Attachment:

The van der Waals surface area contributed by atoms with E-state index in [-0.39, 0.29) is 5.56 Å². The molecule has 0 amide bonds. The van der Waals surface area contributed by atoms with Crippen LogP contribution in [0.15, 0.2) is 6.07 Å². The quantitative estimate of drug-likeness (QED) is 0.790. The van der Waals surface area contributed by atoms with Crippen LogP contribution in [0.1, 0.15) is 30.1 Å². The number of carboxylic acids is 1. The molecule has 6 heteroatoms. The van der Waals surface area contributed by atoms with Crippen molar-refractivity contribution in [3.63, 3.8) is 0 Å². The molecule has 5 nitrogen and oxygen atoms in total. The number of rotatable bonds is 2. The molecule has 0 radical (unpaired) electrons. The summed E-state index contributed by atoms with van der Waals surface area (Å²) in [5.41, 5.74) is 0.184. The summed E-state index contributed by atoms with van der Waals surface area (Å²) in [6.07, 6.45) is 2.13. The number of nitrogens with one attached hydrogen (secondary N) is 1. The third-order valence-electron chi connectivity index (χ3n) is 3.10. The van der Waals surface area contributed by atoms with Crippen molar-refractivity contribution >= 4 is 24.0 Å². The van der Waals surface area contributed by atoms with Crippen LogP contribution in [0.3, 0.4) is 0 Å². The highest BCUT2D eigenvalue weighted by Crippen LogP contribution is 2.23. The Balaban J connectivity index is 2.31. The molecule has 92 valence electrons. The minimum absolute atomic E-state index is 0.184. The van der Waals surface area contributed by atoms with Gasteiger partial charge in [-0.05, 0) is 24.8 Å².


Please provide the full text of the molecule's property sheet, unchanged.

The van der Waals surface area contributed by atoms with E-state index in [-0.39, 0.29) is 5.56 Å². The molecule has 0 amide bonds. The van der Waals surface area contributed by atoms with Crippen LogP contribution in [0.15, 0.2) is 6.07 Å². The quantitative estimate of drug-likeness (QED) is 0.790. The van der Waals surface area contributed by atoms with Crippen LogP contribution in [0.1, 0.15) is 30.1 Å². The number of carboxylic acids is 1. The molecule has 6 heteroatoms. The van der Waals surface area contributed by atoms with Crippen molar-refractivity contribution in [3.63, 3.8) is 0 Å². The molecule has 5 nitrogen and oxygen atoms in total. The number of rotatable bonds is 2. The molecule has 0 radical (unpaired) electrons. The summed E-state index contributed by atoms with van der Waals surface area (Å²) in [5.41, 5.74) is 0.184. The summed E-state index contributed by atoms with van der Waals surface area (Å²) in [6.07, 6.45) is 2.13. The number of nitrogens with one attached hydrogen (secondary N) is 1. The third-order valence-electron chi connectivity index (χ3n) is 3.10. The van der Waals surface area contributed by atoms with Crippen molar-refractivity contribution >= 4 is 24.0 Å². The van der Waals surface area contributed by atoms with Crippen LogP contribution in [0.3, 0.4) is 0 Å². The highest BCUT2D eigenvalue weighted by Crippen LogP contribution is 2.23. The Balaban J connectivity index is 2.31. The molecule has 92 valence electrons. The minimum absolute atomic E-state index is 0.184. The van der Waals surface area contributed by atoms with Gasteiger partial charge in [-0.05, 0) is 24.8 Å².